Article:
Deciding who to hire as your subcontractors; You do not always have to take the lowest bid! You want the contractor that is the most qualified and most prepared to build your home. It is highly suggested that each of the contractors break down the categories and itemize how they arrived at their price. This is best done by communicating this up front before receiving their price. Once you have all this information, evaluate the prices according to their breakdown. Rate the contractor on their responses on a scale of 1-10 with 10 being the highest rank. If the bids are close then it's a matter of what contractor you favor the most. If there is a large gap in the prices, you need to determine why. This is where your breakdown of the work performed and the associated prices can help you determine this. This is also where you find out which contractors are the most serious and most qualified and which contractors are easier to work with. This might lead you to conclude that the best contractor isn't always the lowest price. You get what you pay for!

Managing the Subcontractors You thought deciding who to hire as your subcontractor was difficult, try managing them! This is where most of the stress and "sweat equity" occurs. I have been a construction project manager for 15+ years and honestly, every time I am assigned a new project the fear of the unknown working relationships with each of the subs is a major concern. I feel your pain! To help you in your management, have a schedule ready during the bidding war between contractors. Have this presented at the time you present the construction drawings. In fact, have three schedules! What this will generate is three different prices from each contractor. Use this as part of your evaluation as mentioned in the previous paragraph. Your long schedule, medium schedule and short schedule will generate different responses. You want this information up front so that when it comes time to sign a contact with the subs, you can put in clauses that if they do not hold the schedule there are financial burdens placed on them. This will protect you from mismanagement on their part.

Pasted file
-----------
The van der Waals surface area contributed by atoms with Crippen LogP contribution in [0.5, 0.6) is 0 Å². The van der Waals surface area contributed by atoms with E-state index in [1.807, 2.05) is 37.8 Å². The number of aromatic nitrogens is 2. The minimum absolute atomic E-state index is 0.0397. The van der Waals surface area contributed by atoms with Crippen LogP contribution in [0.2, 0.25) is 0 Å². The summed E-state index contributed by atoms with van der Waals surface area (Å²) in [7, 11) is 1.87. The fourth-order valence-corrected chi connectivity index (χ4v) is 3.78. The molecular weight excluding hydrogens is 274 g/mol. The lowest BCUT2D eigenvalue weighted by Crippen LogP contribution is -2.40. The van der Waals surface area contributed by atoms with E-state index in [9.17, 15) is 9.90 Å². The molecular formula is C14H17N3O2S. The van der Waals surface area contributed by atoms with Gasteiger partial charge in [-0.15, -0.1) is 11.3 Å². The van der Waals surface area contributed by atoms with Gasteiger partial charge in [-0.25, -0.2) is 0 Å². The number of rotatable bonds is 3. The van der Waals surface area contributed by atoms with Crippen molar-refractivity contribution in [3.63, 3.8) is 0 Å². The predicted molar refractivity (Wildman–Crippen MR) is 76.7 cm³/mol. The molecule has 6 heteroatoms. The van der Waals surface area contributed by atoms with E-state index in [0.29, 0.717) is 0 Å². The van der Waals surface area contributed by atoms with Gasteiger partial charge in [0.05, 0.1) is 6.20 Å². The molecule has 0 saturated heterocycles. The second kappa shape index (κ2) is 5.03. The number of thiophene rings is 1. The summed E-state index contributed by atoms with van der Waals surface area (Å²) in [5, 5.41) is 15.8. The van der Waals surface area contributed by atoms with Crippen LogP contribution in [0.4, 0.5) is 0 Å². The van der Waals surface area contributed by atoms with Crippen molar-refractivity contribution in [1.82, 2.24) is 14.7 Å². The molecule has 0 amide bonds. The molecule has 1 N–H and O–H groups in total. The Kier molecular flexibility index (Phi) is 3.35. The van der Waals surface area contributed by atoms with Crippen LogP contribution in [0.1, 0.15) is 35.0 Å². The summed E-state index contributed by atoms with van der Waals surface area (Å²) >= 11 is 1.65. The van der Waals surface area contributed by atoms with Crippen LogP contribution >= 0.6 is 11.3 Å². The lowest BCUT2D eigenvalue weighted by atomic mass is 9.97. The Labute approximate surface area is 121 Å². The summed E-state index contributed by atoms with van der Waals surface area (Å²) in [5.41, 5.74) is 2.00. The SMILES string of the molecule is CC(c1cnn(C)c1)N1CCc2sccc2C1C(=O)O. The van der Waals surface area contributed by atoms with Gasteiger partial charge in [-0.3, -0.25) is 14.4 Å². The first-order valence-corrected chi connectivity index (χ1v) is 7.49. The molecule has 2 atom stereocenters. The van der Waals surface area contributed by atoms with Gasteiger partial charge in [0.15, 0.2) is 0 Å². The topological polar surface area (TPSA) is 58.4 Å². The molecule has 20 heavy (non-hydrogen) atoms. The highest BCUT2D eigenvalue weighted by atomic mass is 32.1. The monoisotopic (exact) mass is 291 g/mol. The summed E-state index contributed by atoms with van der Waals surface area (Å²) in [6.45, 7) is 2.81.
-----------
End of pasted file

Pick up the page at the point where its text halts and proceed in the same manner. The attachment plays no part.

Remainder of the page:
After all the schedules and contracts are agreed upon, you become more than the customer, now you are the boss. Everyday you need to communicate with the subs and get an updated detailed report on what, where, when, how and why they are on or off schedule. Manage the project by the schedule. Keep in mind that the schedule will change if you decide to change your scope of work by issuing change orders (example: changing the cupboard or cabinet size, the flooring, or appliance). Keep in mind that during this time, this is a small business and your profit is represented by how close you come to your original agreed upon costs associated with the schedule after the contract signing. We could talk about management all day long. In fact there are training courses on this subject that cost thousands of dollars. Hopefully this bit of information will get you on the right track and help make a smooth transition from concept to actually building your dream home. Remember this rule of thumb, the more you prepare the better you will be when handling the bumps in the road. Gathering information prior to needing it will actually save you more money, time and stress than you can probably calculate.

If you find this information useful you should visit the site http://www.homedesignfloorplans.com/ where you will find lots of interesting articles related to this topic provided by Robert Kempe.

I have 15+ years in industrial construction and industrial engineered manufacturing as a project manager and a part time home inspector. Through my experience in construction and management and my unique prospective in the home industry, I have been able to simplify and make sense of home building and designing in what looks to be a complete chaotic project and decision making process. My articles will guide you through the most difficult decisions and make it a positive uplifting experience.